She was the only little one to join the dance and those watching smiled at her cute little self up there. ChickasawCulturalCenter-14Everything went well until the dance changed up partners and she was no longer holding her daddy’s hand. In a matter of seconds, he swooped her up and she finished nestled in his arms. It is her favorite place to be…when she is happy, sad, scared or tired. Daddy’s arms since day one together.

ChickasawCulturalCenter-15Chickasaw Cultural Center

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  • Annemieke - So perfect! That picture of Chris’ tear streaked face holding her while she sleeps in his arms is the most beautiful yet haunting picture (especially because of your caption for that picture.)

  • Debbie H - What a beautiful Center! Good for OK for committing resources to a place like this! The best way to learn for kids and adults!

  • Carolina - Thank you so much for writing about your local adventures! I am taking my two young kids on a cross country road trip this summer and I never would have thought to add Oklahoma to our must see list but after reading about some of your adventures I am going to add a detour down through your beautiful state to see some of the places you have written about!

  • Byron - >>>There is much to be said about the value and beauty of life lived in community.<<<

    We were created for communion, not individualism. We tend to forget that since our society focuses everything on the individual.

    Great post and pictures!

  • MC - What a beautiful place! Thank you so much for sharing. We’ve never been to Oklahoma, but you never know!

  • Jenny B. - I love these posts. :) My Girl Scout troop visited the Cherokee Heritage Center in Talequah when I was about 12. It was really interesting and fun to imagine life differently, but also difficult to think about the hardships and the Trail of Tears. I’m looking forward to going on trips like this with our kids when our littlest guy is older. :)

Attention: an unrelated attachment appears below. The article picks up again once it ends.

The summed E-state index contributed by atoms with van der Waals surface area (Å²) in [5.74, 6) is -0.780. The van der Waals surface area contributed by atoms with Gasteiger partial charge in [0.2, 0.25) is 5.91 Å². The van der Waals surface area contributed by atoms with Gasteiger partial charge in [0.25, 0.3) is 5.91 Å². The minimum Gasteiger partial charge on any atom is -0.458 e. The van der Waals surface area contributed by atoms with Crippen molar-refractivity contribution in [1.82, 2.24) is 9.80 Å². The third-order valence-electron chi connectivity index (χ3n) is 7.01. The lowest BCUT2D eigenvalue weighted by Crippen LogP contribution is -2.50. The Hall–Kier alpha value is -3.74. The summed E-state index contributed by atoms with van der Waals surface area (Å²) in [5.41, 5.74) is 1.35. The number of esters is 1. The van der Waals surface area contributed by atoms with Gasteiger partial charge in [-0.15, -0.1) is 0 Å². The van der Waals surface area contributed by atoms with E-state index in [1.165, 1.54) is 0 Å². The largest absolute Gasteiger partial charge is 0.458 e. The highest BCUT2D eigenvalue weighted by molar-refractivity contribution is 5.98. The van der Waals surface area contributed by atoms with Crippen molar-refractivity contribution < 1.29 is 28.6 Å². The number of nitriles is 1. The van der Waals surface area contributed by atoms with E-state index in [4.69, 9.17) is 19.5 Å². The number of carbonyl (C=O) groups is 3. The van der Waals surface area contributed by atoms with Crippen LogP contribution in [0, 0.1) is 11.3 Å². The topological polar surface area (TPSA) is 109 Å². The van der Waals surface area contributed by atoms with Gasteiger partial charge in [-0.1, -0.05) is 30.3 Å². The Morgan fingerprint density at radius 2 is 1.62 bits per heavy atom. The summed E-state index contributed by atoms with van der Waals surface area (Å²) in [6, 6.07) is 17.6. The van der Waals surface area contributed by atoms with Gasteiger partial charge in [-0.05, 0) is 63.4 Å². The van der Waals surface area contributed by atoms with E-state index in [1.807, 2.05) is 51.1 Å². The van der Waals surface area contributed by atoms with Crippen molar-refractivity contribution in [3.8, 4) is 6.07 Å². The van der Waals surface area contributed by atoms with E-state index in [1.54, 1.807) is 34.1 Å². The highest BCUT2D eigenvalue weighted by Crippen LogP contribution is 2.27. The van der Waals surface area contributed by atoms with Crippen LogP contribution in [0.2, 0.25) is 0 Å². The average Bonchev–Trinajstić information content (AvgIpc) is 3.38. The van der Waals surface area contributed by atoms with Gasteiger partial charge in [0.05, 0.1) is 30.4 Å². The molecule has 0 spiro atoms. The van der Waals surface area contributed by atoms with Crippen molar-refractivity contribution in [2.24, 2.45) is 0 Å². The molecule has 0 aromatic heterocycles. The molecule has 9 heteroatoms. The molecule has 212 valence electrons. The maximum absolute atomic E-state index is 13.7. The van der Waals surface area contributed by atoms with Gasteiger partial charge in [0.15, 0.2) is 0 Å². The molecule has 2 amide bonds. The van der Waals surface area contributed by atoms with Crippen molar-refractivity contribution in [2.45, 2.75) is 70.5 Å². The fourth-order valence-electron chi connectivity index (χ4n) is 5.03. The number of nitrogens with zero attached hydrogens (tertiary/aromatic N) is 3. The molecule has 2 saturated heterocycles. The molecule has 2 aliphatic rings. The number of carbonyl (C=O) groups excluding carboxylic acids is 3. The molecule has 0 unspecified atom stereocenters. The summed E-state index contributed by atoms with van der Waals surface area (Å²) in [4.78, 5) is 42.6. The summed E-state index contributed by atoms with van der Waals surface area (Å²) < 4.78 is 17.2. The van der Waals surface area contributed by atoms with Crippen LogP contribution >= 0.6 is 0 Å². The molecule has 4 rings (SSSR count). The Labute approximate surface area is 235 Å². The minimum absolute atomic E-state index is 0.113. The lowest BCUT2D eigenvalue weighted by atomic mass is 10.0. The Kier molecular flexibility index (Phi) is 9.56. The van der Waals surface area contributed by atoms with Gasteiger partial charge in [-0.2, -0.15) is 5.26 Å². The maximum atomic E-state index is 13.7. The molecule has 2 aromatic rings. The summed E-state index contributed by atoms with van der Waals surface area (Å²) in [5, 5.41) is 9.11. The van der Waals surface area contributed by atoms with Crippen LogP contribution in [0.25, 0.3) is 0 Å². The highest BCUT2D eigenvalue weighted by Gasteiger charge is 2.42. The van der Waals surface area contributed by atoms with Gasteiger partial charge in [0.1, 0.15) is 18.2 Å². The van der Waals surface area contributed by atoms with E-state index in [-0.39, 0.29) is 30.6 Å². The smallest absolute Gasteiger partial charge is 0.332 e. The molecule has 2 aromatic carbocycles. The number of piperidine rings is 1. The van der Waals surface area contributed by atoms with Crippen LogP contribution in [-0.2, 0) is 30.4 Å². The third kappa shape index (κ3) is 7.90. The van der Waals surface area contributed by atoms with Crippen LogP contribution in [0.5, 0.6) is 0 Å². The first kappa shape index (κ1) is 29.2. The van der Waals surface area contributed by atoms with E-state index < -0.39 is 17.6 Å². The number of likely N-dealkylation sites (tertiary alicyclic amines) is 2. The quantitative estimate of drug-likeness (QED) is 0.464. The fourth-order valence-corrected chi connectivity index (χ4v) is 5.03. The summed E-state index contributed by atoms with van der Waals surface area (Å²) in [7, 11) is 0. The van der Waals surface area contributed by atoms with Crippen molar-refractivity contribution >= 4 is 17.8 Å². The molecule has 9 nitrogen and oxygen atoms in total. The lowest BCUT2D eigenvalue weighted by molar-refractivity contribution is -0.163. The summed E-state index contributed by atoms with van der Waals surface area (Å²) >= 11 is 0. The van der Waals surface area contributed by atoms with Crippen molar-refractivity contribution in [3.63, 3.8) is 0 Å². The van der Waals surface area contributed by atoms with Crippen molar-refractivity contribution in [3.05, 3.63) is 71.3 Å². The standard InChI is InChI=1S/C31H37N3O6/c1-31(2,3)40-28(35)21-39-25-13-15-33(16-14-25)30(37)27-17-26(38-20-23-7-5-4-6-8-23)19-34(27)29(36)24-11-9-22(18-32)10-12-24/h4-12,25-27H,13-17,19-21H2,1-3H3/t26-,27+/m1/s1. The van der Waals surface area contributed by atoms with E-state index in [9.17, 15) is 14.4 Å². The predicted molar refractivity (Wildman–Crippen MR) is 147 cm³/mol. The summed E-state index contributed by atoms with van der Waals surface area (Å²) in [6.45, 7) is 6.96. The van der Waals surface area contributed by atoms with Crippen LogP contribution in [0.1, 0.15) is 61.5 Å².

• kimberly oyler - what i would do for an indian taco right now.

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4.16backdoor-01Our backdoor. The bottom is stained in dirt from kids kicking it open or closed. The metal part that held it open broke off a while back. We fixed it. It broke again. It is swinging open more than it stays closed. Nearly every day I look out its window and see a group of kids digging in the garden or swinging on the rope. They start filling the yard soon after school buses drive down the street dropping off kids.

It is a rare day that no one outside of our family of 7 steps on our property.

Neighbors. Family. Friends. Some invited. Others just ‘in the neighborhood’ and stopping by.

4.16backdoor-02Recently, I received an email asking me a few questions about hospitality. I feel like the last person qualified to give any advice on hospitality. When I read tips for hosting others in my home, I end up feeling like I come up so short. It seems like most hosts have it all together. I have nothing together, but there always seems to be extra people around here.

I decided to keep a tally for the month of March each time someone not in our immediate family visited our home.

143. The final count was 143.

That number even surprised me. I’m a introvert – you won’t find me at blogging conferences or big get-togethers. I joked with a friend last week that the only thing I am allergic to is crowds. I crave alone time, quite and calm. (a bit of an oxymoron for a homeschooling mom of 5!)

I also crave beyond the surface conversations and treasure any time I can gather those I love.

I would far rather sit at my kitchen table with a friend than wine and dine at an elaborate venue.